Friday, 30 September 2016

Me Before You: DVD Review

Me Before You: DVD Review

Rating: PG
Released by Roadshow Home Ent

The Fault in Our Stars, If I Stay, Last Cab to Darwin; there have been a growing number of cinematic entrants to the pantheon of doomed love and illness literature in the past few years.

The latest contender, Me Before You, taken from Jo Jo Moyes' book and adapted by the author, is the most current addition to the cinematic experience that is kryptonite to many - the weepie.

Buoyed by likeable (and bankable) stars Emilia Clarke (she of dragons and Thrones fame) and Sam Claflin (he of Hunger Games fame), large swathes of this story are forgiven their cliches because of the chemistry between this duo.

Claflin plays Will Traynor, an aristocratic castle-dwelling guy who lives life to the full, has it all and in a sequence before the credits, has it all taken away and is paralysed from the neck down when hit by a motorbike. Trapped in a chair in a small town, his life as a quadriplegic his future. 

Enter Game of Thrones' Emilia Clarke as the eccentric small town girl Lou Clark, a perpetually perky, expressively eye-browed, quirkily dressed potential carer, whose life is a struggle to help her family and make ends meet. Initially reticent and hostile to Lou, Will finds her perkiness wears him down - and the two begin to form a friendship.

However, in the background, a dark secret is waiting.

Meshing the Intouchables with an English sensibility and a different performance from Clarke, this fairy tale story of the guy in the castle in the village is exactly what you'd expect from the genre.

Wrapped in portions of humour - some appropriate, some not - and blessed with two chalk and cheese leads that you actually manage to care about even though it's a story you've seen a million times before, Me Before You is a twee journey that dawdles a little on its way to its eventual destination.

The problem is that the struggle for Will never feels real and a story decision over assisted suicide feels narratively necessary for the film and book's USP rather than the cinematic catharsis. It's no discredit to Claflin at all, whose subtle performance is perfectly in keeping with the genre and shows his bitterness at times, but merely the writing which lets him down.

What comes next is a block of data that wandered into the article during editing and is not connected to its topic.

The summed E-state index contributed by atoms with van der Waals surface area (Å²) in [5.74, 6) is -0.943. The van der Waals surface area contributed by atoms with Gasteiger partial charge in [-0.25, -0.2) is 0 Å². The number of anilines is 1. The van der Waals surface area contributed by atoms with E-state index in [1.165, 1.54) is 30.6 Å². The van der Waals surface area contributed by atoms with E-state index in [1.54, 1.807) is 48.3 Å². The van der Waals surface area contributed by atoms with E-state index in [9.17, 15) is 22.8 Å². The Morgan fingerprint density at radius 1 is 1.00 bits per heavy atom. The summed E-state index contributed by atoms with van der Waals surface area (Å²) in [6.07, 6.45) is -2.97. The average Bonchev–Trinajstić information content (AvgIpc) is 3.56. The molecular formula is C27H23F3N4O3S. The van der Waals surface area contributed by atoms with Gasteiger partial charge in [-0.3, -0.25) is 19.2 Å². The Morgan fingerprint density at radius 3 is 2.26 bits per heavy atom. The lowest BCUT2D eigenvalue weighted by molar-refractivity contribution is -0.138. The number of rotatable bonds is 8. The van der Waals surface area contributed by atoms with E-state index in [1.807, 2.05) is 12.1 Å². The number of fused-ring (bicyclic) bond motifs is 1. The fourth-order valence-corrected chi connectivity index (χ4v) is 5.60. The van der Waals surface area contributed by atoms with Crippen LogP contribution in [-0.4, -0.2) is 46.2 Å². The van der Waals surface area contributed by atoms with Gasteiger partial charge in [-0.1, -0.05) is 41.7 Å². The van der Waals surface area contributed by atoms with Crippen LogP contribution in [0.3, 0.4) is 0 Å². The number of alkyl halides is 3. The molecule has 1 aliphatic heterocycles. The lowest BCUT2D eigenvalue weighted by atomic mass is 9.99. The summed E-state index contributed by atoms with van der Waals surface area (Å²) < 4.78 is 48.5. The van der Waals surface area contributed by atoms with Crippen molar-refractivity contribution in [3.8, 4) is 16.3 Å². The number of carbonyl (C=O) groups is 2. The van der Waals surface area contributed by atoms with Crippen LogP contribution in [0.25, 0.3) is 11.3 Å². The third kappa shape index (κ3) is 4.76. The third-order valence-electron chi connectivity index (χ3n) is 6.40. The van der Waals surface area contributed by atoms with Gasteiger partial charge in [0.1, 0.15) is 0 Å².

He's not alone though, as the film is packed full of underwritten and underused supporting characters that hardly feature except when it suits proceedings. (Step forward, Matthew Lewis akaNeville Longbottom and Lou's boyfriend) 

Inevitably the Hollywood trappings and tropes of the genre forbid the darkness from seeping into this rom-com-sick-lit piece, and it's a shame that the final portion of the film actually lacks some of the emotional heft it could have achieved. (Though there were some women at the screening with wet eyes). 

Still in a film where one of the leads has never seen a subtitled film or where another is constantly apparently in pain but never glimpsed, it's to be expected of Me Before You. 

Shoe-horning in melodrama at the end and washing everything over with a twee brush and a MOR soundtrack is to be expected, and ultimately, Me Before You works within the confines of its genre, 

However, it means this mix of wannabe optimism, bizarre take on the reality of being disabled and predictable formulaic fare is what you'd expect - but given its euthanasia edges and the debate of a right to die storyline, those involved fudge the most interesting kernel of the piece in favour of a quirky and mawkish rom-com. 

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